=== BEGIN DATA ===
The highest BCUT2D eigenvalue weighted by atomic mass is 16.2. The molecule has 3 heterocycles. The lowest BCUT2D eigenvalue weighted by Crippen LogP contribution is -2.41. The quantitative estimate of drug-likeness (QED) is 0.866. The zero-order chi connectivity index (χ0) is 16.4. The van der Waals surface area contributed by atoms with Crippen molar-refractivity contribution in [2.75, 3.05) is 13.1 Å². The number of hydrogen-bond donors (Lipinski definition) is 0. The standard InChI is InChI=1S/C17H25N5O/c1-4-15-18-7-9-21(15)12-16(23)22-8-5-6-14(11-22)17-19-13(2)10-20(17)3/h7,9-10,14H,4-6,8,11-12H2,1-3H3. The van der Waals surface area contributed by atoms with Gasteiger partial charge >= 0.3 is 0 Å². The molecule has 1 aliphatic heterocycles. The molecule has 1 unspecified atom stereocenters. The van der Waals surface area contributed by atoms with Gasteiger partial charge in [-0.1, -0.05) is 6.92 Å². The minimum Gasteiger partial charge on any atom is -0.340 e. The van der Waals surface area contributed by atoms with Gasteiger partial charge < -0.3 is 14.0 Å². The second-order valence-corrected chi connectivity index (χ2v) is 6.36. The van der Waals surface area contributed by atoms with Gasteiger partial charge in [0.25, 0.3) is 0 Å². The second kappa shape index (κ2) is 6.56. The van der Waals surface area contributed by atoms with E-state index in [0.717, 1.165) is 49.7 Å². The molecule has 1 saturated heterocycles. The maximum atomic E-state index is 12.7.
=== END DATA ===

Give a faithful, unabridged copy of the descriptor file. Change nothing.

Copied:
The highest BCUT2D eigenvalue weighted by atomic mass is 16.2. The molecule has 3 heterocycles. The lowest BCUT2D eigenvalue weighted by Crippen LogP contribution is -2.41. The quantitative estimate of drug-likeness (QED) is 0.866. The zero-order chi connectivity index (χ0) is 16.4. The van der Waals surface area contributed by atoms with Crippen molar-refractivity contribution in [2.75, 3.05) is 13.1 Å². The number of hydrogen-bond donors (Lipinski definition) is 0. The standard InChI is InChI=1S/C17H25N5O/c1-4-15-18-7-9-21(15)12-16(23)22-8-5-6-14(11-22)17-19-13(2)10-20(17)3/h7,9-10,14H,4-6,8,11-12H2,1-3H3. The van der Waals surface area contributed by atoms with Gasteiger partial charge >= 0.3 is 0 Å². The molecule has 1 aliphatic heterocycles. The molecule has 1 unspecified atom stereocenters. The van der Waals surface area contributed by atoms with Gasteiger partial charge in [-0.1, -0.05) is 6.92 Å². The minimum Gasteiger partial charge on any atom is -0.340 e. The van der Waals surface area contributed by atoms with Gasteiger partial charge < -0.3 is 14.0 Å². The second-order valence-corrected chi connectivity index (χ2v) is 6.36. The van der Waals surface area contributed by atoms with Gasteiger partial charge in [0.25, 0.3) is 0 Å². The second kappa shape index (κ2) is 6.56. The van der Waals surface area contributed by atoms with E-state index in [0.717, 1.165) is 49.7 Å². The molecule has 1 saturated heterocycles. The maximum atomic E-state index is 12.7.